In November, the World Health Organisation will host its ninth FCTC COP summit. FCTC COP9 – the ninth Conference of Parties to the WHO’s Framework Convention on Tobacco Control – will this year take the form of a virtual meeting place for WHO officials, government health representatives, NGOs and third parties from around the world.

During COP9, delegates from these groups will enter into discussions about the success and failure of recent and ongoing tobacco control initiatives. They will discuss how best the world can be convinced to give up traditional cigarettes, and they will debate matters such as law enforcement’s involvement in the illicit tobacco trade.

Given all of this you might think it logical that this would be exactly the kind of event where discussion on the obvious benefits of reduced-risk alternatives to smoking would be welcomed. However, you would sadly be wrong.

Over the past two years, as the world and the scientific community have been focused on the WHO’s efforts to combat the COVID-19 pandemic, the organisation has been working quietly to undermine the most effective methods for helping smokers to give up smoking combustible tobacco.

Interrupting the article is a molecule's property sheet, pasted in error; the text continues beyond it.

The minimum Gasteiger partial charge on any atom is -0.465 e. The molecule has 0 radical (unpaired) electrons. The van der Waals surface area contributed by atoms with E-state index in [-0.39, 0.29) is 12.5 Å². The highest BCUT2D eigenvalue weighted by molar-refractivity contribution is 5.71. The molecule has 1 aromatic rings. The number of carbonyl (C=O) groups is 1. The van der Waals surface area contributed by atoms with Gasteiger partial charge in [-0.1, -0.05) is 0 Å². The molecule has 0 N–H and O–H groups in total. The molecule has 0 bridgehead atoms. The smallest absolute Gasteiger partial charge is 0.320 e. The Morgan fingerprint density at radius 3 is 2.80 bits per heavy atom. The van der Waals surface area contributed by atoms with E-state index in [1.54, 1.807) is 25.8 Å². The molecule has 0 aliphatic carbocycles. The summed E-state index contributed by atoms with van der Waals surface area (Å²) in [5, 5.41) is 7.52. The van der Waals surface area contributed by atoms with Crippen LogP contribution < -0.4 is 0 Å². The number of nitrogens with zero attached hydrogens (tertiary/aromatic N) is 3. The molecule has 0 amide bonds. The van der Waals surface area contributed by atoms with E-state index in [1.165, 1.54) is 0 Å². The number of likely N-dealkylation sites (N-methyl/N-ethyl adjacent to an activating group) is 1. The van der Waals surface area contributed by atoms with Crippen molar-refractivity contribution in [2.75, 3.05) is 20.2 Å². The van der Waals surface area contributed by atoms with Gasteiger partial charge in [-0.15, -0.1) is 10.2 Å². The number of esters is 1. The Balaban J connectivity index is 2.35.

Unfortunately, there is substantial evidence that the WHO has long been anti-vaping and anti-reduced-risk products. This is despite vaping having been proven time and again to be less harmful than traditional cigarettes – with Public Health England classing vaping as being up to 95% safer than smoking.

There are also abundant examples of how vapes have helped smokers to quit, many of whom had been smoking for decades, and who had exhausted all other smoking cessation avenues. Similarly, there are numerous scientific papers which demonstrate the efficacy of vaping for smoking cessation and the ALL Party Parliamentary Group for Vaping, which I chair, has been fortunate to hear directly from many of the authors of these studies.

Currently, the WHO are pushing the inaccurate and discredited line that vaping is not only less effective at helping smokers to quit than the research would suggest, but also that they may be just as dangerous, and as damaging to an individual’s health, as combustible tobacco cigarettes.